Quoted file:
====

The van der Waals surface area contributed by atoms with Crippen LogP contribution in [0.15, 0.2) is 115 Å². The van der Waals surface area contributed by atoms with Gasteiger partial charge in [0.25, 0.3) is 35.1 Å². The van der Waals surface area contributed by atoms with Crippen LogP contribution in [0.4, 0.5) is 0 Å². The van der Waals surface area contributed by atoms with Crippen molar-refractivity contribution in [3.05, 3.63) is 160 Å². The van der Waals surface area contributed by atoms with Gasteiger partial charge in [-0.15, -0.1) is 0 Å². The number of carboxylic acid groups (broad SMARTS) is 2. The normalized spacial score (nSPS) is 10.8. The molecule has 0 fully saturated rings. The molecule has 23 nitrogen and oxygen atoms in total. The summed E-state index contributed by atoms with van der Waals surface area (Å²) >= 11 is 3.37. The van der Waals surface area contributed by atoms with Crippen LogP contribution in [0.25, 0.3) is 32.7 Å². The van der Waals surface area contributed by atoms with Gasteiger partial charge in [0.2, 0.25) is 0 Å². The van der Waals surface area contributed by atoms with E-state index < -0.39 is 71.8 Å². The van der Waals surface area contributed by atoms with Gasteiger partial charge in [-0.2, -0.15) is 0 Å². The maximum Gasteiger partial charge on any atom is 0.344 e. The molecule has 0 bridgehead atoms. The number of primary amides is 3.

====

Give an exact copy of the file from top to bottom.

The van der Waals surface area contributed by atoms with Crippen LogP contribution in [0.15, 0.2) is 115 Å². The van der Waals surface area contributed by atoms with Gasteiger partial charge in [0.25, 0.3) is 35.1 Å². The van der Waals surface area contributed by atoms with Crippen LogP contribution in [0.4, 0.5) is 0 Å². The van der Waals surface area contributed by atoms with Crippen molar-refractivity contribution in [3.05, 3.63) is 160 Å². The van der Waals surface area contributed by atoms with Gasteiger partial charge in [-0.15, -0.1) is 0 Å². The number of carboxylic acid groups (broad SMARTS) is 2. The normalized spacial score (nSPS) is 10.8. The molecule has 0 fully saturated rings. The molecule has 23 nitrogen and oxygen atoms in total. The summed E-state index contributed by atoms with van der Waals surface area (Å²) >= 11 is 3.37. The van der Waals surface area contributed by atoms with Crippen LogP contribution in [0.25, 0.3) is 32.7 Å². The van der Waals surface area contributed by atoms with Gasteiger partial charge in [0.2, 0.25) is 0 Å². The van der Waals surface area contributed by atoms with E-state index < -0.39 is 71.8 Å². The van der Waals surface area contributed by atoms with Gasteiger partial charge in [-0.2, -0.15) is 0 Å². The maximum Gasteiger partial charge on any atom is 0.344 e. The molecule has 0 bridgehead atoms. The number of primary amides is 3.